From Feb. 1 to June 30, 566 people overdosed on opioids. Eighty-five of those were fatal.
There are new numbers out Wednesday from the Monroe County's Sheriff's Office on the impact of the Monroe County Heroin Task Force.
Sheriff Todd Baxter says the aggressive action of the task force took 20,592 bags of heroine, 711 grams of cocaine and 21 firearms off the street and $300,600 in cash out of the hands of drug dealers.
Becky Baker likes what she heard from the sheriff, however, she says none of these efforts can have long term success if there's no place for people to go when they decide to get clean.
"I remember we were all at the dinner table and he said 'why should I spend $80 for OxyCotin when I can buy a bag of heroin for $10,'"said Baker.
Baker remembers the day when her son shared that revelation with her and her husband like it was just yesterday.
"I think both of us...we were in shock," Baker said."That's when I truly knew we had a huge problem with our kids and using."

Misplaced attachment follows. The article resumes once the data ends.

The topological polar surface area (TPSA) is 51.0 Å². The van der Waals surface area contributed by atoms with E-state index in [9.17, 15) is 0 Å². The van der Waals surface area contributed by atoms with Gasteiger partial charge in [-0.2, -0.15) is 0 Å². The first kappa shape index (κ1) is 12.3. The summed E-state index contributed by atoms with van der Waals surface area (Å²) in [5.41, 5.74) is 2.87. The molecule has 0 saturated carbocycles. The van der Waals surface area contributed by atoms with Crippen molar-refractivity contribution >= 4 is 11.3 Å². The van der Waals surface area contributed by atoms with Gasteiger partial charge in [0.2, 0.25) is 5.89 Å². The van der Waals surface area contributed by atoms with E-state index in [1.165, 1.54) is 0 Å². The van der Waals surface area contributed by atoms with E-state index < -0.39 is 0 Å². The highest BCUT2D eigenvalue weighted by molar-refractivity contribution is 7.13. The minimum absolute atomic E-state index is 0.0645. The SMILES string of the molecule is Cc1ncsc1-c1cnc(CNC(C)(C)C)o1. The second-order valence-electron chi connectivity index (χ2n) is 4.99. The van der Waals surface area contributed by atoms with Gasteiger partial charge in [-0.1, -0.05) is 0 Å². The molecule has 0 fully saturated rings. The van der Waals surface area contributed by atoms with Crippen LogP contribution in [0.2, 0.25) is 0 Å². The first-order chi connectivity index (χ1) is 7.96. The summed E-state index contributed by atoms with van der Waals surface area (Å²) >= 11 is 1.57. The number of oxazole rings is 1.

Baker is the founder of Substance Overdose Awareness Recovery Services or S.O.A.R.S.
Back in February of 2016, Baker lost her 27-year-old son Scot to an overdose. Her daughter also struggles with an addiction.
Baker is encouraged to hear how aggressively the sheriff and the Monroe County Heroin Task Force is going after the opioid epidemic.
"We recovered over twenty thousand potential hits of heroin or fentanyl off the streets of Rochester," said Sheriff Baxter.
That's potentially 20,000 bags of death that didn't make it to the streets for sale.
But from Feb. 1 to June 30, 566 people overdosed on opioids. Eighty-five of those were fatal.
In the month of June, 15 people overdosed and died.
Baker has spent the past two and half years fighting to save the children of others, but she says it's an uphill climb with only 25 detox beds in the entire county.
"The hospitals could be doing so much." Baker said. "We call it 'treat 'em and street 'em.' These guys show up in the emergency room, they'll give them some IV fluid, a bag of chips and send them on their way."
Baker added, "There is a better way. S.O.A.R.S. is looking to find it and we are fundraising for detox and stabilization beds, because there is a better way."